In this Jan. 3, 2017, file photo, newly recruited Shiite fighters, known as Houthis, mobilize to fight pro-government forces, in Sanaa, Yemen. (File photo: AP)
SANAA, Feb. 17 (Xinhua) -- Yemen's Houthi rebels on Sunday agreed to withdraw their fighters from the lifeline port city of Hodeidah under the Stockholm peace deal reached in December last year.
In a statement released by the rebel group, the Houthis said they will withdraw from the port city as the first step and facilitate access to the grain aid stored in the Red Sea Mills.
The move is based on a plan presented by Martin Griffiths, visiting UN Special Envoy to Yemen and Michael Anker Lollesgaard, head of the UN cease-fire monitor team in Hodeidah, they added.
Meanwhile, the Yemeni government also agreed to facilitate access to the mills, where 51,000 tons of wheat is stored by the World Food Programme to feed the more than 3 million needy people, according to Saudi-owned Al Arabiya television.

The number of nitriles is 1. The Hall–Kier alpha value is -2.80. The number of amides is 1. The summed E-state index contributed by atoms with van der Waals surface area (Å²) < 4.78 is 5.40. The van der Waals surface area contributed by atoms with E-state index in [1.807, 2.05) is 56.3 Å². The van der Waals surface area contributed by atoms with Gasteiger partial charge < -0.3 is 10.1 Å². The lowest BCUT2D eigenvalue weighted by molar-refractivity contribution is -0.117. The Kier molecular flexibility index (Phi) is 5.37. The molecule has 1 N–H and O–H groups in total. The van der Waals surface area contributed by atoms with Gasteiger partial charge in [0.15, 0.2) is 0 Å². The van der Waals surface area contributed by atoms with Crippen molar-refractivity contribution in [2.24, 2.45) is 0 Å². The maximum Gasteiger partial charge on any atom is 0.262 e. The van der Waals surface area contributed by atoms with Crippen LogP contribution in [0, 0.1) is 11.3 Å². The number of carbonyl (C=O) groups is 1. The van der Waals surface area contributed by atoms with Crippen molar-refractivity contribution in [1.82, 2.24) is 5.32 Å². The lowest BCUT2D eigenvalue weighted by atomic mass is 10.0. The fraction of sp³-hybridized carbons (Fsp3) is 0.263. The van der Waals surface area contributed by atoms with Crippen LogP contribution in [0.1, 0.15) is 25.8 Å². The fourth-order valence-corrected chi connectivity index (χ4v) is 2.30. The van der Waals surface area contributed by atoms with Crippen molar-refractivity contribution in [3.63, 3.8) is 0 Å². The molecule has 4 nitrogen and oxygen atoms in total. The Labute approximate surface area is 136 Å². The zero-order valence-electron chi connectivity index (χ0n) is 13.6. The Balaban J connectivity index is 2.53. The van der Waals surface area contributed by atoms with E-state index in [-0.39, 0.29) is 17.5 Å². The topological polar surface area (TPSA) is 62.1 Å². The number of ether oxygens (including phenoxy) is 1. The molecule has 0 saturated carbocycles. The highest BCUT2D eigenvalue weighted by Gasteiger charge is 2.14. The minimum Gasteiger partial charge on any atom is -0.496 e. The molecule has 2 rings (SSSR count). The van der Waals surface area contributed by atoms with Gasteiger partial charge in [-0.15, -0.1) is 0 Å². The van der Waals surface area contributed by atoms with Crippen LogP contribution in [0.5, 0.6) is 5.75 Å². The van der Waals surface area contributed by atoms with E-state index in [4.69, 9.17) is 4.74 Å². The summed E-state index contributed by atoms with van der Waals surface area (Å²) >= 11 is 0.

Griffiths has been shuttling between the Houthi rebels in Sanaa and the Yemeni exiled government in the Saudi capital Riyadh to cement the deal and avert battles in Hodeidah, the entry point of Yemen's most commercial imports and humanitarian aid.
It was Griffiths' fifth visit to Sanaa in nearly two months to break a stalemate in the key Yemeni city.
The four-year civil war in Yemen has pushed over 12 million people to the verge of famine and created what the UN calls the world's worst humanitarian crisis.
The warring parties reached the peace deal in Stockholm in December 2018. They have largely held the cease-fire deal in Hodeidah but failed to withdraw their forces as they differed over which side should control the city after their mutual military withdrawal.
The rebels currently controls Hodeidah while the government troops have been massing on the southern and eastern outskirts of the port city.